It’s not just that Michigan is a football school that makes it hard for women’s basketball to compete; football is damn near religion, but the men’s ice hockey team has a record nine Division I championships and has been the class of men’s ice hockey for the last two decades and the Fab Five were cultural icons in their time despite their fall from grace. That alone leaves little room for another sport. The fact that all three of those sports overlap with women’s basketball would give any athletic director an excuse to simply ignore it.
The history of women’s basketball at Michigan is dismal and it’s most successful coaches almost end up embodying that – Guevara, the winningest coach in history, left amid controversy that foreshadowed a lawsuit from a player at her current position as coach of the Central Michigan Chippewas. Kevin Borseth, who preceded Barnes Arico, left essentially saying he’d be happier going back to the mid-major he came from, which isn’t a particularly ringing endorsement of the program or the institution.
All of that is what makes Brandon’s hiring of Barnes Arico and his comment about seeing women’s basketball as “a sport that has huge upside” both encouraging and sort of surreal as an alum; it’s not at all a stretch or simply a matter of not getting much national media coverage to say that women’s basketball is irrelevant at UM. When Borseth left, after finally getting the team back to the NCAA tournament for the first time since the Guevara era, my first thought was that the institution that obviously had little interest in its women’s basketball program would have to accept a downgrade at head coach; what proven coach would even bother going to Ann Arbor and what reason was there to believe that Michigan would pay the type of salary to even entice a comparable coach?
Now all of a sudden, the athletic department is aggressively looking to build on whatever momentum was gained from making its first tournament appearance since I first got there in hiring one of the best coaches in the nation and has the top recruit in the state coming in.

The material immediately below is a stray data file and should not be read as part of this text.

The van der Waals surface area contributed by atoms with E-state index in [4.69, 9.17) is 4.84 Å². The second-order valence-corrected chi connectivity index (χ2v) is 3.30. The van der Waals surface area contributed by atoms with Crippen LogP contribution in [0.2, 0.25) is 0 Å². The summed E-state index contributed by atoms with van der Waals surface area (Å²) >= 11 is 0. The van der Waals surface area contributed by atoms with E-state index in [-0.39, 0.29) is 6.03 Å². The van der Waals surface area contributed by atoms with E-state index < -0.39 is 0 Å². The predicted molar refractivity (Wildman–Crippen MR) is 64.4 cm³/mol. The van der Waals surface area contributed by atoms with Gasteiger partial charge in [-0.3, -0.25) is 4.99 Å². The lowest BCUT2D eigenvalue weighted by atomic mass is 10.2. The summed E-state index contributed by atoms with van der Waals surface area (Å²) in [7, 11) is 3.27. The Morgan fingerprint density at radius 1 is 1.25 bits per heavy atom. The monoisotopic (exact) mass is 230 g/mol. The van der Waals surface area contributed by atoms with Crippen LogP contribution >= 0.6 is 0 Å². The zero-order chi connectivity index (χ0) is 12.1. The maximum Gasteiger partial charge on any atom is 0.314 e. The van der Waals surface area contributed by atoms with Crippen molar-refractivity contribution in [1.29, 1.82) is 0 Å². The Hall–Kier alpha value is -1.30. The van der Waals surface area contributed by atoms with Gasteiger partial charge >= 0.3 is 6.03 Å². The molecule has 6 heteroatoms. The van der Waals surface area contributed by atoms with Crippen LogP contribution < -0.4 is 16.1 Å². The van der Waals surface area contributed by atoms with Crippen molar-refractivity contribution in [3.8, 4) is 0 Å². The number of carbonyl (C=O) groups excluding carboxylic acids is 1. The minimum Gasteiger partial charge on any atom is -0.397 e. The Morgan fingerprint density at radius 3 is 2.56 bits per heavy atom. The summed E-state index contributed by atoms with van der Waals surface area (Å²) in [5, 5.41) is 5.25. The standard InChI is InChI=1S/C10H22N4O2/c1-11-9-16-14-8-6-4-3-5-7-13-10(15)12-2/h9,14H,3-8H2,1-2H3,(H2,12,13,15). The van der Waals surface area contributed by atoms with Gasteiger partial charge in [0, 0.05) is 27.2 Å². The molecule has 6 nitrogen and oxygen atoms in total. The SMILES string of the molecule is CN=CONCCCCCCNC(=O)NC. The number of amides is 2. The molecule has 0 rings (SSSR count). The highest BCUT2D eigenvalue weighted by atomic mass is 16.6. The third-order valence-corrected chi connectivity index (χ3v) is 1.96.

The process of building a presence for women’s basketball in Ann Arbor will obviously be difficult, but Brandon has signaled with this hiring that the days of not even hearing about the team until the WNIT are over; Barnes Arico has already garnered the program national attention and you don’t go out and get a coach like that for the sake of building your WNIT resume. You don’t go out and spend the type of money one could assume it would take to get Barnes Arico to leave St. John’s after ending UConn’s 99-game home winning streak and make the Sweet 16 just to then ignore the program.
As Barnes Arico said in her press conference, they’re in position to pose a legitimate challenge for the Big Ten title in the next few years and build a real women’s basketball presence that has been dominated by the likes of Michigan State and Ohio State in recent years. And winning will increase the visibility of the program at an institution that has achieved excellence in almost every other way.
This was a statement hire, a sign that women’s basketball matters to someone – anyone – at the University of Michigan for maybe the first time ever, if you believe my experience or McCabe’s account of the program’s history. It’s hard to compare this hire to Brady Hoke’s hire as football coach in early 2011 given the virtual invisibility of Michigan women’s basketball, but what we can say is that Brandon is willing to do whatever it takes to enhance the national profile of his athletic department.
And that Michigan is willing to throw its considerable resources behind women’s basketball can only be a good thing.
For more on Barnes Arico’s hire, visit this morning’s links.